Master Bibliography

This website has a master bibliography of all the sources referenced in it. Throughout the site, each time a source is cited with a source notation in brackets (e.g., "—— in [StumppKE]), the full source is listed alphabetically in the bibliography at the end of the page and also in the master bibliography.

[StumppKE] – Stumpp, Karl. Emigration From Germany to Russia in the Years 1763-1862. Lincoln, NE: American Historical Society of Germans from Russia, 1982. Digitized version.

The source includes a link to either GCRA's publication page, or to WorldCat, where you can find it in a library near you. If there is a digital version of the source freely available, there is also a link to it. 

2021 Research Releases

2021 Data Drive

The GCRA 2021 Data Drive is a re-release of the 2015 Flash Drive (no longer available) with an updated Points-of-Origin file and new collection of MVD Extractions. Included is the collection Passports of Colonists Entering Russia in 1808-1809. While some of the data on the drive is Glückstal specific, much of it is also of interest to other enclaves in the Black Sea area, specifically those in the former Cherson and Bessarabia provinces (today Odessa Oblast, Ukraine and Moldova).

GCRA Newsletter Archive

The GCRA Newsletter Archive is a collection of volumes 1-33 of the GCRA Newsletter. The Newsletter is referenced often in the following research guides.

Research Source Guides

Surname Lists 

Births, Marriages, Deaths

There are several places where you can obtain Glückstal colonies births, marriages, and deaths (BMDs). The original translations from the St. Petersburg Archive live on Odessa3 and were later published in hardcopy and are available at the Germans from Russia Heritage Collection bookstore. The GCRA Points-of-Origin file contain BMDs, but narrative format rather than in record format. Harold Ehrman's now defunct site also had BMDs in family group format. The most recent translation of the St. Petersburg records were done by the Black Sea German Research group from the images that were filmed and available at FamilySearch. Notably with the BSGR translations, there are notations of corrections, changes, and additional information not included in prior extracts.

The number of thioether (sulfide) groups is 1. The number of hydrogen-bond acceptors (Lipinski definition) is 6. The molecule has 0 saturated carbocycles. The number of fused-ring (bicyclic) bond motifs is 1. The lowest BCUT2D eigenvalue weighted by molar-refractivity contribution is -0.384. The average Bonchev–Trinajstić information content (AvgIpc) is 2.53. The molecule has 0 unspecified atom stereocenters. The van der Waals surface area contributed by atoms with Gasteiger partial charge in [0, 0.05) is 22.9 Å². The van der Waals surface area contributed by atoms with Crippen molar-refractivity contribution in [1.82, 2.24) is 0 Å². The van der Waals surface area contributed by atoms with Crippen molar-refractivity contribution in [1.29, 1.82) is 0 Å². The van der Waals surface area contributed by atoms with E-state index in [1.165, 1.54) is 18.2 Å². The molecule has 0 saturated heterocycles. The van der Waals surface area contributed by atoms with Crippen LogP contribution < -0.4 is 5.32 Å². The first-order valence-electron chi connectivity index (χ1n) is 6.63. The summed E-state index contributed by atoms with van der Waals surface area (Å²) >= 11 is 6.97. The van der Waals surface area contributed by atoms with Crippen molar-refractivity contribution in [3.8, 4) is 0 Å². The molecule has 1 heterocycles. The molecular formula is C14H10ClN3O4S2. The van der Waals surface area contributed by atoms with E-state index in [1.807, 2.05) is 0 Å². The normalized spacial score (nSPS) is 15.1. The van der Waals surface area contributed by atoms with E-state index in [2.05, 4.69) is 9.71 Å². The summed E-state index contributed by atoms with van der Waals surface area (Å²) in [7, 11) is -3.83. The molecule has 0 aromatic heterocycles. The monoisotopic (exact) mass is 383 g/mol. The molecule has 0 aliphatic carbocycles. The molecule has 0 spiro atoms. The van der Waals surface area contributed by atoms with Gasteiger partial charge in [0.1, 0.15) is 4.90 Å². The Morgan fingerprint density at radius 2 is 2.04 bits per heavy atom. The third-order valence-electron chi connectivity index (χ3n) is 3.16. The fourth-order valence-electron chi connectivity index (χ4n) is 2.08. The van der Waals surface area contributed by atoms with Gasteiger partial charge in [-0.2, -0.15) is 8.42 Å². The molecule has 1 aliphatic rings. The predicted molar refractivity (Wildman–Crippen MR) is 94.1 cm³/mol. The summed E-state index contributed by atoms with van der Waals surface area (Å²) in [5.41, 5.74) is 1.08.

GCRA in Review

The Glückstal Colonies Research Association has researched and published a great deal of genealogical and historical material for over three decades related to the Glückstal enclave of colonies in the former Kherson province of the Russian Empire (Ukraine and Moldova today). Many of the sources are not fully indexed, digitized, or searchable by modern means, and therefore may be overlooked or unknown to many researchers. The purpose of GCRA in Review is to highlight articles, photos, and images of primary documents in GCRA sources related to a specific topic and to encourage researchers to explore this rich repository of Black Sea German history.

Image and Photo Galleries

GCRA Collection at GRHC 

The Glückstal Colonies Research Association (GCRA) Collection at the Germans from Russia Heritage Collection (GRHC) at the North Dakota State University Libraries in Fargo, ND, is an archival collection of genealogical research files. It was created by individual members of the GCRA and other researchers and donated to the GRHC. It includes general family surname files, files relating to Germans from Russia who lived in Glückstal, periodicals, maps, and books about genealogy relating to people of German descent. The collection has a finding aid and a booklist you can consult prior to visiting the GRHC in Fargo. 

External Sites

Glückstal Family Websites

Organizations & Genealogy Web Sites

Some Germans who went onto settle in the western part of the Russian Empire sometimes first settled in areas of the Austria-Hungary Empire. The sites below may be helpful for researching ancestors in the following areas.


This is a collection of publicly available video documentaries about Germans from Russia. These documentaries may help you understand various cultural and historical aspects of your Germans from Russia heritage. 

Page last updated 3 March 2024